i think due to the error i made, that is my i can get results for (pensionmo and nimo) which are the contributions i was talking about. the code is to compute yearly tax to be paid by an individual when pension and NI contributions are deducted.

    i think the question would help to :
    We want to compute the yearly and monthly rate of taxes to be paid by a person earning a given gross yearly salary, knowing the rates for NI contributions, pension contributions, and income tax. We shall use imaginary figures, not real rates. The salary is input from the keyboard. The NI contribution is calculated as 6% of the gross salary. The pension contribution is calculated as 2% of the gross salary. The income tax is computed progressively after detracting NI and pension contributions. The taxable amount (after detractions) is divided into bands, each taxed at a different rate as follows: Tax bands: Tax rate: 0 - 4000 0% on first 4000 4001 15000 17% on next 11000 15001 30000 25% on next 15000 30001 and above 40% on any remainder
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    Here's a solution to this problem if it helps:-

    PHP Code:
    #include <stdio.h>
    #include <conio.h>
    int main()
    {
        
    float salary,pension,ni,contributions,taxable,band1,band2,band3,band4,tax;

        
    band1 band2 band3 band4 0;

        
    printf("Enter the Gross Salary\t");
        
    scanf("%f",&salary);

        
    pension salary 100;        // OR pension = 2.0 / 100 * salary;
        
    ni salary 100;            // OR pension = 6.0 / 100 * salary;
        
    contributions pension ni;
        
    taxable salary contributions;

        if (
    taxable 30000)
        {
            
    band1 4000;
            
    band2 11000;
            
    band3 15000;
            
    band4 taxable 30000;
        }
        else if (
    taxable 15000 && taxable <=30000)
        {
            
    band1 4000;
            
    band2 11000;
            
    band3 taxable 15000;
        }
        else if (
    taxable 4000 && taxable <= 15000)
        {
            
    band1 4000;
            
    band2 taxable 4000;
        }
        else
            
    band1 taxable;
        
        
    tax = (band1 100) + (band2 17 100) + (band3 25 100) + (band4 40 100);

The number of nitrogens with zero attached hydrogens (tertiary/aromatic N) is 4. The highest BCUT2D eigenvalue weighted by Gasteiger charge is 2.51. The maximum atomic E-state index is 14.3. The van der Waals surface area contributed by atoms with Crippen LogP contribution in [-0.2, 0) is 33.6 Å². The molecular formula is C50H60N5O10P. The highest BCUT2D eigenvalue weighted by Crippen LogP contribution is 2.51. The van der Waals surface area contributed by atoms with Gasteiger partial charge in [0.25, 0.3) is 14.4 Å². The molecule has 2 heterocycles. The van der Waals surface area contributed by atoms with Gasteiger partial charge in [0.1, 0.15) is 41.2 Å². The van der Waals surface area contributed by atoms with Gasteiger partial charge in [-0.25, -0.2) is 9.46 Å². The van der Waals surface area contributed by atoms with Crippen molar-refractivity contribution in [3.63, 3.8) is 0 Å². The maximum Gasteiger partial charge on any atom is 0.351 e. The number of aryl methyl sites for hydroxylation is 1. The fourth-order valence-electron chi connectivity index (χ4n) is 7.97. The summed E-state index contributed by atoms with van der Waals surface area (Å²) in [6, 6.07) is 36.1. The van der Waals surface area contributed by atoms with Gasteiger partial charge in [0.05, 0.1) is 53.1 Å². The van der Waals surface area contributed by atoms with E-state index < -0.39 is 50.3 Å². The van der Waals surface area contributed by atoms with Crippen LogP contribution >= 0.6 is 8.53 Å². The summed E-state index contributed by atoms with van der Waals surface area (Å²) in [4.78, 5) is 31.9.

printf("Tax due = %.2f",tax);

        
    getch();
        return 
    0;

    Comments on this post

    • ptr2void disagrees : Don
  8. #5
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    OK, think about what I told you to do:
    Originally Posted by dwise1_aol
    2. If the problem is that it produces the wrong output, then you need to tell us what output you were expecting to get. You also need to tell us what the input was that produced this problem; without knowing what input you had fed the program, it can be impossible for us to figure out how the program had tried to process that input.
    Do you understand that? What value did you input? What values did you get out?

    Remember: we need to know the symptoms! And we get very grumpy when we're force to play guessing games.


    And did you not understand the issue with using integer division? Did you not understand it when I told you " it's still better to use a float or double literal "? Because by using integer literals in the following code, you are still using integer division:
    Code:
        float pension = 6/100;
        float ni = 2/100;
    First your code performs the integer division, then it converts the quotient (which is zero) to float and assigns that to the variable.

    Do you really want to initialize pension and ni to zero? If not, then why do you insist on using integer division? Shouldn't you be using floating-point division instead? You'll need to use float or double literals for that, not integer literals.

    In case you don't understand what a literal is, click on that link; from that article:
    In computer science, a literal is a notation for representing a fixed value in source code. Almost all programming languages have notations for atomic values such as integers, floating-point numbers, strings, and booleans; ...
    Here are some examples in C:
    integer literal -- 6
    double literal -- 6.0
    float literal -- 6.0f
    char literal -- 'a'
    string literal -- "abcd"

    Capisci?


    Here's a debugging suggestion. In order to double-check what a variable is set to, use a printf to output its value. For example, make the very first line after the declarations this:
    printf("pension = %f, in = %f \n", pension, in);
    You expect them to be 0.06 and 0.02, respectively, but I think that you're actually setting them both to zero. Add that printf to your code and you will see for sure.

    That is a common debugging practice while developing your code. Learn to use it. Just make sure to remove them when you're done.
  10. #6
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    I take it you ignored the experiment I asked you to perform in your other thread.
    [code]Code tags[/code] are essential for python code and Makefiles!